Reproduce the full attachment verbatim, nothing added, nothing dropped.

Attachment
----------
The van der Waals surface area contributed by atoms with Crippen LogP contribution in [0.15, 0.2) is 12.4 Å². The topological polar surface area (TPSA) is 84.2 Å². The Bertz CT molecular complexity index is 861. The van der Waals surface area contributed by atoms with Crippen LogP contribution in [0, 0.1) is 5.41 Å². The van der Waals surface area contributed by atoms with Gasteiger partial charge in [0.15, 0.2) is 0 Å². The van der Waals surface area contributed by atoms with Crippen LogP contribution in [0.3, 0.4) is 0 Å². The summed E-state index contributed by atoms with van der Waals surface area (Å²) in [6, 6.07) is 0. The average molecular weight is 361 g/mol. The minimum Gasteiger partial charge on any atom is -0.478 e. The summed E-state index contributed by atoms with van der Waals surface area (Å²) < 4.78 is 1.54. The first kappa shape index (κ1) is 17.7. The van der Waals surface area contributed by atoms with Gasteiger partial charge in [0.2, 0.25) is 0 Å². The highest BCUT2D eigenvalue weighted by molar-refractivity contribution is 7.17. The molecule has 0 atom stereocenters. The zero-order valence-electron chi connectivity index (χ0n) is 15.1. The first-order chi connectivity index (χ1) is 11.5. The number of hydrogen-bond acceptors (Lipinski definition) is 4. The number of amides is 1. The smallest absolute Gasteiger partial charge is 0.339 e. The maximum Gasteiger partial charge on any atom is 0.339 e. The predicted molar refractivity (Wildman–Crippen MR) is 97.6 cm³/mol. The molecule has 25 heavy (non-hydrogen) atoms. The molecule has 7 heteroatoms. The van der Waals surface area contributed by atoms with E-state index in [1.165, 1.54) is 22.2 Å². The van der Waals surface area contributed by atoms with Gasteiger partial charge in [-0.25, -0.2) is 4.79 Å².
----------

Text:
The van der Waals surface area contributed by atoms with Crippen LogP contribution in [0.15, 0.2) is 12.4 Å². The topological polar surface area (TPSA) is 84.2 Å². The Bertz CT molecular complexity index is 861. The van der Waals surface area contributed by atoms with Crippen LogP contribution in [0, 0.1) is 5.41 Å². The van der Waals surface area contributed by atoms with Gasteiger partial charge in [0.15, 0.2) is 0 Å². The van der Waals surface area contributed by atoms with Crippen LogP contribution in [0.3, 0.4) is 0 Å². The summed E-state index contributed by atoms with van der Waals surface area (Å²) in [6, 6.07) is 0. The average molecular weight is 361 g/mol. The minimum Gasteiger partial charge on any atom is -0.478 e. The summed E-state index contributed by atoms with van der Waals surface area (Å²) < 4.78 is 1.54. The first kappa shape index (κ1) is 17.7. The van der Waals surface area contributed by atoms with Gasteiger partial charge in [0.2, 0.25) is 0 Å². The highest BCUT2D eigenvalue weighted by molar-refractivity contribution is 7.17. The molecule has 0 atom stereocenters. The zero-order valence-electron chi connectivity index (χ0n) is 15.1. The first-order chi connectivity index (χ1) is 11.5. The number of hydrogen-bond acceptors (Lipinski definition) is 4. The number of amides is 1. The smallest absolute Gasteiger partial charge is 0.339 e. The maximum Gasteiger partial charge on any atom is 0.339 e. The predicted molar refractivity (Wildman–Crippen MR) is 97.6 cm³/mol. The molecule has 25 heavy (non-hydrogen) atoms. The molecule has 7 heteroatoms. The van der Waals surface area contributed by atoms with E-state index in [1.165, 1.54) is 22.2 Å². The van der Waals surface area contributed by atoms with Gasteiger partial charge in [-0.25, -0.2) is 4.79 Å².